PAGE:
When I was a little girl, I looked up to a handful of women and older girls around me. Females in my sphere who seemed to have it all together. They wore beautiful clothes, they knew how to be charming and make friends, their daily habits were chic, and they just seemed to have that level of glamor that I couldn’t quite define but desperately wanted.
In my desire to be like that, I put lots of time and effort into preparing for events. I collected pretty things and put them aside for special occasions, but never actually used them. I’d put lots of effort into looking great for upcoming celebrations, or create elaborate plans for how to make some event “perfect”. And yet no matter how much effort I put in, I schlepped through life, frumpy, unfeminine, and ungraceful. I figured they had to be working so much harder than I was, to get such great results. Either that, or they knew something that I did not.
It turns out that it was the latter.
When I was in my early twenties, I read somewhere about the concept that the more frequently you do something, the more important it is to maximize your pleasure in that area. I don’t remember now exactly where I read it, though if I had to take a guess, it was probably an Alexandra Stoddard book.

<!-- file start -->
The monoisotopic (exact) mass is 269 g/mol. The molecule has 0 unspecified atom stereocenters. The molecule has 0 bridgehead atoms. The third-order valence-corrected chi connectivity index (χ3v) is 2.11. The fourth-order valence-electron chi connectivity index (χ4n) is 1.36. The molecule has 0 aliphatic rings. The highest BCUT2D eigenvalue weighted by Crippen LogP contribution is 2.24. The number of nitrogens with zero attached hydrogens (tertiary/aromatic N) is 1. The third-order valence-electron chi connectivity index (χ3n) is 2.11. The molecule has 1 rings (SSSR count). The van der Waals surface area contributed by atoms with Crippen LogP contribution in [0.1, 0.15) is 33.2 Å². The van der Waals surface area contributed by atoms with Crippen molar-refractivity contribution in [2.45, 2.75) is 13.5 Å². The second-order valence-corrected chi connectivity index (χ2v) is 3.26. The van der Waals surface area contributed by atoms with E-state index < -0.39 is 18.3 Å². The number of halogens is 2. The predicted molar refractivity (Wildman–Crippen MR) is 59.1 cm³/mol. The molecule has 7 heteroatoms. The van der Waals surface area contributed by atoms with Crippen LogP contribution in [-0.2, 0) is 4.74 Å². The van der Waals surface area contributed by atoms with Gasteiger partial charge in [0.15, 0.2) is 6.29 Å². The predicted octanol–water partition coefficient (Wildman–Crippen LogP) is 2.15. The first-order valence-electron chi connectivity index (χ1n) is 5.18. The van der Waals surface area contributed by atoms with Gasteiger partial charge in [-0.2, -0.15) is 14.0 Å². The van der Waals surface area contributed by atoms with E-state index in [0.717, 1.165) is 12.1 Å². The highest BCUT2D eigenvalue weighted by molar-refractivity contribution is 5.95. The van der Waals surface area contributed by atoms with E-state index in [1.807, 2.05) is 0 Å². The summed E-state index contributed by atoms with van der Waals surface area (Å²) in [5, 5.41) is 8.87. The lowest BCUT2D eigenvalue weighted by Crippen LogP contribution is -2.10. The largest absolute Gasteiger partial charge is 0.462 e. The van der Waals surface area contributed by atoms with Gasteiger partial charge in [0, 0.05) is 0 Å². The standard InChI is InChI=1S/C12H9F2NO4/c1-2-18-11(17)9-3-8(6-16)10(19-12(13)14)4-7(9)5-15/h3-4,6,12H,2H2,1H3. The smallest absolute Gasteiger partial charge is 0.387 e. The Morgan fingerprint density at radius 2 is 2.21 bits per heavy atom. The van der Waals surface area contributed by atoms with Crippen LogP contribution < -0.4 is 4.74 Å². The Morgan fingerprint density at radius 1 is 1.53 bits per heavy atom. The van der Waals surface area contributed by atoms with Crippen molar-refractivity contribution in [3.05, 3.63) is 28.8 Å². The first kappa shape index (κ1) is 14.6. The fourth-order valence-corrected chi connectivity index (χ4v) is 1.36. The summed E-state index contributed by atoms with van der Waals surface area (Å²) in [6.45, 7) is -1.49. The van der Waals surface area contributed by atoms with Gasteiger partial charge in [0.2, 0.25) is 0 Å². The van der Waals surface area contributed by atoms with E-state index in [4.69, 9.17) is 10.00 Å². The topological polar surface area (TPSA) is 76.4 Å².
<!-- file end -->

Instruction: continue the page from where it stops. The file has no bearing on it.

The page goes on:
The author suggested that people focus on improving their pleasure in eating, sleeping, and bathing. She focused on these, because they are activities that we all do every day.
Simple daily pleasures
The more that I thought about it, the more I realized that that was the difference between me and those glamorous women I saw when I was growing up. They had focused their attention on doing everyday things well. They had elevated the mundane to an art form, rather than saving their attention and effort for occasional special events.
That was the magic key. The ordinary. The daily mundane. That was what I needed to improve!
To this day, I still agree with that author that eating, sleeping, and bathing are the best place to start in upgrading your life. Also that the effort you invest into improving the pleasure in daily activities will yield a vastly higher return than focusing on special occasions.
What can you do today, to upgrade in some small way an activity that you do daily?